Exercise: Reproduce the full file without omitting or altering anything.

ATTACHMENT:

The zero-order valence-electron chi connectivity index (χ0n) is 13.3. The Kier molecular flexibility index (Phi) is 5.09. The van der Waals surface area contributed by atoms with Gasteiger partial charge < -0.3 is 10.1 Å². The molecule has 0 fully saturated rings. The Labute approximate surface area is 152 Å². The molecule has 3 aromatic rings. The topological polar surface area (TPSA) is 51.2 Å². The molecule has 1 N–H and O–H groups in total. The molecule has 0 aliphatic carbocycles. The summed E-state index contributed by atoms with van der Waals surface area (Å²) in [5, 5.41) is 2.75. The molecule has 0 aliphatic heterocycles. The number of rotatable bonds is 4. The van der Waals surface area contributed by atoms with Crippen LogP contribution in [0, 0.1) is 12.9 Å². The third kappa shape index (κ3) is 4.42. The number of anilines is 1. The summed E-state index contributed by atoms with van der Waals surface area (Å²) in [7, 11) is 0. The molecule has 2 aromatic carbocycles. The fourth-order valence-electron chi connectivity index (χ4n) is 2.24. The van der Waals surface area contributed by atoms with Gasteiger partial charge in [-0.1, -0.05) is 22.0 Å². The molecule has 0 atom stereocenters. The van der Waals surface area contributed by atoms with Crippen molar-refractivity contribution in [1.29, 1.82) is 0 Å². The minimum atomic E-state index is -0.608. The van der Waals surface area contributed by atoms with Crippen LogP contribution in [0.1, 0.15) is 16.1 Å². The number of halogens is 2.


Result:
The zero-order valence-electron chi connectivity index (χ0n) is 13.3. The Kier molecular flexibility index (Phi) is 5.09. The van der Waals surface area contributed by atoms with Gasteiger partial charge < -0.3 is 10.1 Å². The molecule has 0 fully saturated rings. The Labute approximate surface area is 152 Å². The molecule has 3 aromatic rings. The topological polar surface area (TPSA) is 51.2 Å². The molecule has 1 N–H and O–H groups in total. The molecule has 0 aliphatic carbocycles. The summed E-state index contributed by atoms with van der Waals surface area (Å²) in [5, 5.41) is 2.75. The molecule has 0 aliphatic heterocycles. The number of rotatable bonds is 4. The van der Waals surface area contributed by atoms with Crippen LogP contribution in [0, 0.1) is 12.9 Å². The third kappa shape index (κ3) is 4.42. The number of anilines is 1. The summed E-state index contributed by atoms with van der Waals surface area (Å²) in [7, 11) is 0. The molecule has 2 aromatic carbocycles. The fourth-order valence-electron chi connectivity index (χ4n) is 2.24. The van der Waals surface area contributed by atoms with Gasteiger partial charge in [-0.1, -0.05) is 22.0 Å². The molecule has 0 atom stereocenters. The van der Waals surface area contributed by atoms with Crippen molar-refractivity contribution in [1.29, 1.82) is 0 Å². The minimum atomic E-state index is -0.608. The van der Waals surface area contributed by atoms with Crippen LogP contribution in [0.1, 0.15) is 16.1 Å². The number of halogens is 2.